So? The recipe? Here’s the thing…banana bread is pretty darn personal. What I like, many won’t like. Because I weaned myself off most sugar over many months, I use a recipe with about 1/3 of the sweetener a normal bread would call for. And then half of that is my go-to sugar sub.

So instead, use a recipe you like. One that makes a 9×5″ pan of bread. Look for a recipe high in bananas (say 4 per loaf). For the oil called, use unsweetened applesauce instead. Or use half plain greek yogurt and half applesauce. This will give moist banana bread but without all the oil. You won’t miss it! Be sure to add cinnamon, it really comes thru once dried. I would say though keep the sugar to only a cup per loaf, or less. It can become far sweeter tasting once dried. (I used about half a cup total) Changing the sugar won’t affect the bread, by lowering it. Some recipes call for as much as one and half cups sweetener. For subbing, use Splenda (sucralose) or a monk fruit blend aimed at baking for best results. But if you use sugar free, do not feed to dogs! Mark the bags it is packed into after drying.

I prepped our baking pans with pan spay that has flour added. For easy release without heavy oil, this worked great. You could also line your pans with parchment paper cut to fit the bottom.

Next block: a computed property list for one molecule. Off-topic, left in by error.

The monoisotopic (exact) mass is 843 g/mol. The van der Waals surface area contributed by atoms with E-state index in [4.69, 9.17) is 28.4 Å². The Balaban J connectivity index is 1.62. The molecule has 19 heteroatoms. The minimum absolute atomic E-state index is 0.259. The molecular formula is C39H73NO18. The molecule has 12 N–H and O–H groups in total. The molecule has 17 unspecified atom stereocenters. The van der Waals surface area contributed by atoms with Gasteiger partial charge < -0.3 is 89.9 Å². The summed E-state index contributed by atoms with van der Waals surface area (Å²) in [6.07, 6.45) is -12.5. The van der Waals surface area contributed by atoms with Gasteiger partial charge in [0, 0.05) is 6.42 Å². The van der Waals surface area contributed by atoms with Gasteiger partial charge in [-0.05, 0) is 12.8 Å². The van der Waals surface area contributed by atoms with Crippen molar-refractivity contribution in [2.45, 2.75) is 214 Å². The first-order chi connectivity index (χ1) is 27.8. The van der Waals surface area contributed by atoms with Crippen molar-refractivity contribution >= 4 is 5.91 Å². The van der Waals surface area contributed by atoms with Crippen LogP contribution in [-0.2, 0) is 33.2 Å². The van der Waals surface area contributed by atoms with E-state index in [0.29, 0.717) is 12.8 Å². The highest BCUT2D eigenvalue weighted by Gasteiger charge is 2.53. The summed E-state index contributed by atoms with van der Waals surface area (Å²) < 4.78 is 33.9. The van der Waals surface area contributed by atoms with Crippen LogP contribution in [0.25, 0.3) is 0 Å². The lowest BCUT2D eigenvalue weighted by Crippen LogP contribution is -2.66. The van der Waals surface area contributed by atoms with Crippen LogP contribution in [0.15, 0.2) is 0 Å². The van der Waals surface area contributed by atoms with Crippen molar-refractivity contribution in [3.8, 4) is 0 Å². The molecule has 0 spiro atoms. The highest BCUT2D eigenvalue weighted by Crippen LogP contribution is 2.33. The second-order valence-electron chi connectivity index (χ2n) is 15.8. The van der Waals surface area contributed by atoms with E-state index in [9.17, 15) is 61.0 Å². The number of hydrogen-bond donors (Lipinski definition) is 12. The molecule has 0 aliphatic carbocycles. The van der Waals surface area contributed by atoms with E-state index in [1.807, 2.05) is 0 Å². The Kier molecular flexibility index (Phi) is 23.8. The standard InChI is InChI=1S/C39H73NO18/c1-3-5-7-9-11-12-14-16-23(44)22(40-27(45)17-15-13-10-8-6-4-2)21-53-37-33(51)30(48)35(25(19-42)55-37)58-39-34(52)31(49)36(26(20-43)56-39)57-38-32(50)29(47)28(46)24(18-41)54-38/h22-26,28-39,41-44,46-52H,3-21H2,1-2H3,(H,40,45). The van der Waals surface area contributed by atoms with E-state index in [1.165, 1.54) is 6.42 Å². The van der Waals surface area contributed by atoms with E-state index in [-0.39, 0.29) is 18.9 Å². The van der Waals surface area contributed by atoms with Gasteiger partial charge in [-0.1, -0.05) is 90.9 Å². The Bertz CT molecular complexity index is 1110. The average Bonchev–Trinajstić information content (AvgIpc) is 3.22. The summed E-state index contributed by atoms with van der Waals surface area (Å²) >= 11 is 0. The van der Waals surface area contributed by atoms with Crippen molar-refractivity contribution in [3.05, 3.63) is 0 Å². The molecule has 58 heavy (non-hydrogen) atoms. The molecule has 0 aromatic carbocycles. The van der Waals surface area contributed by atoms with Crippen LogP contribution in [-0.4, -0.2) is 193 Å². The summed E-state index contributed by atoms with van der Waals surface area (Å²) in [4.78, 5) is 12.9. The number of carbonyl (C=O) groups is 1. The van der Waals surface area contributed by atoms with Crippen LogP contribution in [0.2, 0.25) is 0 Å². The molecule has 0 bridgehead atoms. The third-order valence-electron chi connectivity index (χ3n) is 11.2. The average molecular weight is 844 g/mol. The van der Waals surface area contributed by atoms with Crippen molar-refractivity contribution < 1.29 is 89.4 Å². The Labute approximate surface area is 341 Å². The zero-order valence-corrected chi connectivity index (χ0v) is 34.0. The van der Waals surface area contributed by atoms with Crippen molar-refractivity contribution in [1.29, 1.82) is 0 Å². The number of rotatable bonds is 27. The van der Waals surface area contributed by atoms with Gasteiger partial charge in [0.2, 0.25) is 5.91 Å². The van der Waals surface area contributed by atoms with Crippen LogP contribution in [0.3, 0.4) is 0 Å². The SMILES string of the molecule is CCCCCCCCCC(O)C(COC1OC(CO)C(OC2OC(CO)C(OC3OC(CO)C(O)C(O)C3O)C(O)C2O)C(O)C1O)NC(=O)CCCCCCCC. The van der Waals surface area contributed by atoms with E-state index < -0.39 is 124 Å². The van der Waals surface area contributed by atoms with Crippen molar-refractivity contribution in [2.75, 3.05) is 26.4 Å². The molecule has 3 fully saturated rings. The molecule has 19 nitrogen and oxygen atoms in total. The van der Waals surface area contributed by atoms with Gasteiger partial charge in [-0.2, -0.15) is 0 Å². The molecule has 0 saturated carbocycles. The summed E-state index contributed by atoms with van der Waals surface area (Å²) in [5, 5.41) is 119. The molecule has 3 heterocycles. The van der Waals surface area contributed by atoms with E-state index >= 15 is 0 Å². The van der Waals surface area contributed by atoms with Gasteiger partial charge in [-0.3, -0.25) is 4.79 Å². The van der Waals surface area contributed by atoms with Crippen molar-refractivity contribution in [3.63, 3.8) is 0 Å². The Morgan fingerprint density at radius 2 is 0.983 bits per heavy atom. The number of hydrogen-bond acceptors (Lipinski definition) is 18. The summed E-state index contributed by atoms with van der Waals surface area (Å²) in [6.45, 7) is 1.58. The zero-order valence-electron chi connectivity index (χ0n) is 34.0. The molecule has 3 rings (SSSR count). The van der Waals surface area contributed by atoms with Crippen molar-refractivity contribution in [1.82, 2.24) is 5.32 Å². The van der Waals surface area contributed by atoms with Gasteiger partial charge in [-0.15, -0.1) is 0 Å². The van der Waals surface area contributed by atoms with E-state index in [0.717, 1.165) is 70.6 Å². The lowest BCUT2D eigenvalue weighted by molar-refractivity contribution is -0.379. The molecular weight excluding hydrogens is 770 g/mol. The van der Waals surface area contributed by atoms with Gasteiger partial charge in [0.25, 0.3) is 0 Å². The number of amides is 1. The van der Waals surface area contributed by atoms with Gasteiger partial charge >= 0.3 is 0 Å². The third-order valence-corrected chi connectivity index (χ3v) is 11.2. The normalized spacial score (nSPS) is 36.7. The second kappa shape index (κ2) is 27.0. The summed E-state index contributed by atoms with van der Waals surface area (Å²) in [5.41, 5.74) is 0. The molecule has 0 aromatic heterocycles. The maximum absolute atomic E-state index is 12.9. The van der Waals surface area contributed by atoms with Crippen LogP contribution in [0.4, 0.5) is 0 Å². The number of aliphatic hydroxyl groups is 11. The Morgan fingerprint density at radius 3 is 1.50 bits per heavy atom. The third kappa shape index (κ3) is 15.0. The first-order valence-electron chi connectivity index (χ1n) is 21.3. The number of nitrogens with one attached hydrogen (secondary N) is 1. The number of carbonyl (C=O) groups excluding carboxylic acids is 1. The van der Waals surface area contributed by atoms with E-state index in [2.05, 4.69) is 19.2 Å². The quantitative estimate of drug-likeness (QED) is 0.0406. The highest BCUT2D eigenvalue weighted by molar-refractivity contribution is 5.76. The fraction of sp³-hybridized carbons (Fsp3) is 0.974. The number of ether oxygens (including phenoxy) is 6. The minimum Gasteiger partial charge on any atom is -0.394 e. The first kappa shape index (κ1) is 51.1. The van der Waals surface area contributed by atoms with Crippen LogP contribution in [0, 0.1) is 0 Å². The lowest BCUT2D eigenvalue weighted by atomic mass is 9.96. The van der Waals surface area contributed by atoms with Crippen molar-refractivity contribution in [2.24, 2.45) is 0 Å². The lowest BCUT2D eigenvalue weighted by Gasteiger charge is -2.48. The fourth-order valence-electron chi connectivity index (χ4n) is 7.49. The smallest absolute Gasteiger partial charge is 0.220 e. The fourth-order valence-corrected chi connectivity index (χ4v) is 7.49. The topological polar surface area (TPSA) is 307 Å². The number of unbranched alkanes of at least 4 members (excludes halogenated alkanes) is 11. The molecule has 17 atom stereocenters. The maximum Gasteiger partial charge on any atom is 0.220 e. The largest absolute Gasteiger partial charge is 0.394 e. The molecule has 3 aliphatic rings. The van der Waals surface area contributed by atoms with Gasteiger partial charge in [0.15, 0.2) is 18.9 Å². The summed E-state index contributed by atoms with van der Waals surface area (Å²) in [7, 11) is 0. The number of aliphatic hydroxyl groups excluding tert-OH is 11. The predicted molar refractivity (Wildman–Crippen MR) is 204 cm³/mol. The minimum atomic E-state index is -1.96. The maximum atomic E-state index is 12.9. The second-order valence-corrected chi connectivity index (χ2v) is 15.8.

After baking the bread, let it cool on a rack in the pan for at least 30 minutes, then knock out onto the rack. Let cool completely. Thinly slice the heels of the loaf off, then slice into thin slices. I then sliced the slices into french fry size portions, so that each piece has a bit of both top and bottom of the loaf. They were about as wide as my fingers.

I put the silicone mats on the drying trays, and then laid the slices out. You can have them pretty close to each other, but keep them separate. (Parchment paper, cut to fit the trays, can be used instead. Lining the trays is worth doing.)

Then I covered the trays (we have the lids) and froze them solid. This allowed me time to make multiple loaves of bread and process. And to get enough ready to have a full freeze-dryer load.

Then, off to the freeze-dryer, which had been pre-started before hand. The machine is automatic and determines how long it will take, but on average it was about 24 hours later that they were dried. We usually test a piece on each tray, in the center of the tray, by breaking in half. If there is any moisture, just reset for 4 hours or so, and walk away. I have gotten good at determining if things are done or not, it comes with running the machine often.

Pack up in mylar bags or mason jars, add in an oxygen absorber packet and seal fully. Mark and tuck away.

(Note: I pack up a small amount of everything we dry into a mason jar so I can keep an eye on it in storage, and see if somehow we missed moisture, as the food will collapse if there was humidity in it.)

The taste? It’s like biscotti. It’s crunchy. It’s like you have a dense treat that eats like crackers. It’s really addictive and tasty.

As always though, if you are eating freeze-dried food dry, drink a lot of water/liquids with it. Your stomach will appreciate you doing that.



FTC Disclaimer: This post contains affiliate links that give us commissions on products purchased.